Martina Zemp, Marlene Jockers, Jutta Mata
The role of constructiveness in interparental conflict for mothers' perception of children's health

Family Relations: Interdisciplinary Journal of Applied Family Science, 2020: 69, S. 683–697
ISSN: 0197-6664 (print), 1741-3729 (online)


To examine how constructiveness in interparental conflict affects mothers' perception of children's psychological and physical health and whether coparenting and positive parenting mediate these effects.


Children exposed to high levels of interparental conflict are at elevated risk of developing health problems. However, previous research suggests that constructive and destructive interparental conflict may affect children's health differently.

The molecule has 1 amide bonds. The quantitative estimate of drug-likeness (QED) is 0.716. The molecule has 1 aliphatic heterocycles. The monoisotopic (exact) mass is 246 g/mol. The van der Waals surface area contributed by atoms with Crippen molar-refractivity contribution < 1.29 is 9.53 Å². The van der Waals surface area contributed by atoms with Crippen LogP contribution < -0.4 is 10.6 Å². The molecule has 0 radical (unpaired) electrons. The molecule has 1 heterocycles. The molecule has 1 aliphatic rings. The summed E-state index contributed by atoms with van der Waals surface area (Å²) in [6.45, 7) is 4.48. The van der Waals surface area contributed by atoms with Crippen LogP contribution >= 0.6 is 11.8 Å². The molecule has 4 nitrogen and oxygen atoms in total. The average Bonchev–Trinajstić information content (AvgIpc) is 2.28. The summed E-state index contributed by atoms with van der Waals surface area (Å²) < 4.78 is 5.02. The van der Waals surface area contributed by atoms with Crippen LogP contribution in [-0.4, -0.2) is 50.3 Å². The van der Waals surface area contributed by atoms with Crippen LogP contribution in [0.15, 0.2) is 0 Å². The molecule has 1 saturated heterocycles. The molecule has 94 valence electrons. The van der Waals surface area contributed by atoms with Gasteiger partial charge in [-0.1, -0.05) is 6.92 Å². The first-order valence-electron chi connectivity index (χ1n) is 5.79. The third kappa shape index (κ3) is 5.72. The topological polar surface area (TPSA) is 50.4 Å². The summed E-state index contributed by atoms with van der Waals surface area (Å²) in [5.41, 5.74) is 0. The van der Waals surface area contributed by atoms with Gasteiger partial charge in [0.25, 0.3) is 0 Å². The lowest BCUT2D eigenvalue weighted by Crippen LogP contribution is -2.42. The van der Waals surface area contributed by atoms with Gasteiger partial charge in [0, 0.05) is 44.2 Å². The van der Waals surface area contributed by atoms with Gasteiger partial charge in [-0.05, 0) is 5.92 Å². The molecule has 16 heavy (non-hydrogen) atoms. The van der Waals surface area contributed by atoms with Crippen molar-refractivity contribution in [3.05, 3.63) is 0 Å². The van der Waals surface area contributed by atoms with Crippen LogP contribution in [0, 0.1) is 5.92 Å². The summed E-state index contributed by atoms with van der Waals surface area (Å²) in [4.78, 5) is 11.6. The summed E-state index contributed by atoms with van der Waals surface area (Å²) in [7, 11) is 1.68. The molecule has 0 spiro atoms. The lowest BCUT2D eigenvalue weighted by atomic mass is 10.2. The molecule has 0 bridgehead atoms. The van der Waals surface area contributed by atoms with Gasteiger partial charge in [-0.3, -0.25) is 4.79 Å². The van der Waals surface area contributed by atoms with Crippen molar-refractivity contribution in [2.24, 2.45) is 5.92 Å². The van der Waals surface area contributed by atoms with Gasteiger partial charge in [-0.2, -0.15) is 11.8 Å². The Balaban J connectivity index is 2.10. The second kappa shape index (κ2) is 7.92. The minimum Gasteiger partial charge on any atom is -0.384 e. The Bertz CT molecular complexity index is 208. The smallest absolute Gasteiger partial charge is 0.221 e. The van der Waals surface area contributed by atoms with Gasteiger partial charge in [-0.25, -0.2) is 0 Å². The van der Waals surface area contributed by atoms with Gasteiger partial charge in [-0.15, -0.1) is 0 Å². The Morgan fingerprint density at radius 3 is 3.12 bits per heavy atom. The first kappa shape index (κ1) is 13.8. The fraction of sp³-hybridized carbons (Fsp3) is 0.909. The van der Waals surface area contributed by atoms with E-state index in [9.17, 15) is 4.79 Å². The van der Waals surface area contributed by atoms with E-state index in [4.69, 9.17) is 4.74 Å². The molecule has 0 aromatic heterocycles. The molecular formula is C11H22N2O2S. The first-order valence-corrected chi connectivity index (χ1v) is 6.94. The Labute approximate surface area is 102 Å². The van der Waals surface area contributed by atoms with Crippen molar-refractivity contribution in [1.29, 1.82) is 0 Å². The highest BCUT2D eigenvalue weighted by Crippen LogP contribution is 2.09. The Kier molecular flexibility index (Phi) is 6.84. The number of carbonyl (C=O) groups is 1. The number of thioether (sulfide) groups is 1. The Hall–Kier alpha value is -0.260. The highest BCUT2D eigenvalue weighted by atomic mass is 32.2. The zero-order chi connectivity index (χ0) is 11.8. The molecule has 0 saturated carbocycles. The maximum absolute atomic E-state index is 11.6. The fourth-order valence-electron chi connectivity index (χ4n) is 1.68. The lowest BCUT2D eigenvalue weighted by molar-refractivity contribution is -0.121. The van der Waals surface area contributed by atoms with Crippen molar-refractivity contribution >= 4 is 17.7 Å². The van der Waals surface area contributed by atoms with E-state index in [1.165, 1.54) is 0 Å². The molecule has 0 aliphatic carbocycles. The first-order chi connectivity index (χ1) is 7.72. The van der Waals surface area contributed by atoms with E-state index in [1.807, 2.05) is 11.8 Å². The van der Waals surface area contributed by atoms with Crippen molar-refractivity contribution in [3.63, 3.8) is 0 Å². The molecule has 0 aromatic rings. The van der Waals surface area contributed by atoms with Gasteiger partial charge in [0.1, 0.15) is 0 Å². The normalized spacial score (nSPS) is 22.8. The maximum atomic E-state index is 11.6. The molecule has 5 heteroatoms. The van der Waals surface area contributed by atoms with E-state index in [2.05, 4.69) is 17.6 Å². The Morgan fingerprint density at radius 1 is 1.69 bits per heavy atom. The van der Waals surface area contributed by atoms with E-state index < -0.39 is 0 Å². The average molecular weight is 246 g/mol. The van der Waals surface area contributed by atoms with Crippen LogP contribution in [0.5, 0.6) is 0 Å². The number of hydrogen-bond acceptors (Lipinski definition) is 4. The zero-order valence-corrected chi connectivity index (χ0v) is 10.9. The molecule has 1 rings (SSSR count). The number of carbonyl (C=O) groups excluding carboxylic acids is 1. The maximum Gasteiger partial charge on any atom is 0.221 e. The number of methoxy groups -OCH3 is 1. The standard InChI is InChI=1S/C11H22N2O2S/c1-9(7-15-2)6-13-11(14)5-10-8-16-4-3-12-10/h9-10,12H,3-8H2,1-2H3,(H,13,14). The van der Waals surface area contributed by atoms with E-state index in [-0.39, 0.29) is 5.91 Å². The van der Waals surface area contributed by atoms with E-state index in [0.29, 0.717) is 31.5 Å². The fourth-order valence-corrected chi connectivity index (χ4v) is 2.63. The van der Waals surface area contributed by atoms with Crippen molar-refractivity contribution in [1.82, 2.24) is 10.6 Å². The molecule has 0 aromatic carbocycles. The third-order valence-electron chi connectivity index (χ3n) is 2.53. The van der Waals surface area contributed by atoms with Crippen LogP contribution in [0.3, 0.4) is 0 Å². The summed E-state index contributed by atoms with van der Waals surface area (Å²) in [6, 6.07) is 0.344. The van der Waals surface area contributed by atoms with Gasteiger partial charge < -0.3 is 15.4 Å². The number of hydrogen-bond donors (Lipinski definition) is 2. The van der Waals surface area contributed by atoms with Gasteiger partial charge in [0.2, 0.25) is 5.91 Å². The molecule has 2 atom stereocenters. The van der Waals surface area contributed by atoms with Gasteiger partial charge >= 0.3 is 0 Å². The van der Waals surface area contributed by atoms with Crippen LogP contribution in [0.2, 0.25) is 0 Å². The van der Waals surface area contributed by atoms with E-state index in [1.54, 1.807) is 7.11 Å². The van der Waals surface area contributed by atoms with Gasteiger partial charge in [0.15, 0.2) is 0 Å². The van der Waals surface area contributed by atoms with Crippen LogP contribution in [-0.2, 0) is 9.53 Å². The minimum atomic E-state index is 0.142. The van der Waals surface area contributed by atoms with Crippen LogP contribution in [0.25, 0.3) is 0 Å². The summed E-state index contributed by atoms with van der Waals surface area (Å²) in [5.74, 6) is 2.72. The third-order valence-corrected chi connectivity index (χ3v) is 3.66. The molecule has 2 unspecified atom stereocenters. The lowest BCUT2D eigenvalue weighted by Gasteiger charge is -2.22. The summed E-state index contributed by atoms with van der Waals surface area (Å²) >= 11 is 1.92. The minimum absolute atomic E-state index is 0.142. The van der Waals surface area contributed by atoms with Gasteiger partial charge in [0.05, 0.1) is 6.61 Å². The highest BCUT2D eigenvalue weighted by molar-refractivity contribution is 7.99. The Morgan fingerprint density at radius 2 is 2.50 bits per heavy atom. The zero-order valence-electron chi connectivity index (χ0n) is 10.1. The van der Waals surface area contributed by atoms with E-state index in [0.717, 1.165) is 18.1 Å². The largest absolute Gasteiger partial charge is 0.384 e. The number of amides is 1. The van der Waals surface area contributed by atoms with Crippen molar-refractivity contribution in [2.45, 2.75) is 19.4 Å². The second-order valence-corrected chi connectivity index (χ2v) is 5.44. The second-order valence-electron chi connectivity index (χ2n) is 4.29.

Mothers (n = 289) with at least one child aged 3.5 to 8 years completed an online survey about parenting, coparenting, interparental conflict, and different aspects of child health.


Results suggest that higher constructiveness in interparental conflict is related to fewer emotional problems, less pain, and fewer infectious diseases in children, independent of gender. The effects were fully mediated by coparenting.


Constructive interparental conflict promotes children's physical and psychological health and coparenting emerged as an important mechanism for this link.


Enhancement of constructive interparental conflict and coparenting are promising avenues to foster children's healthy development.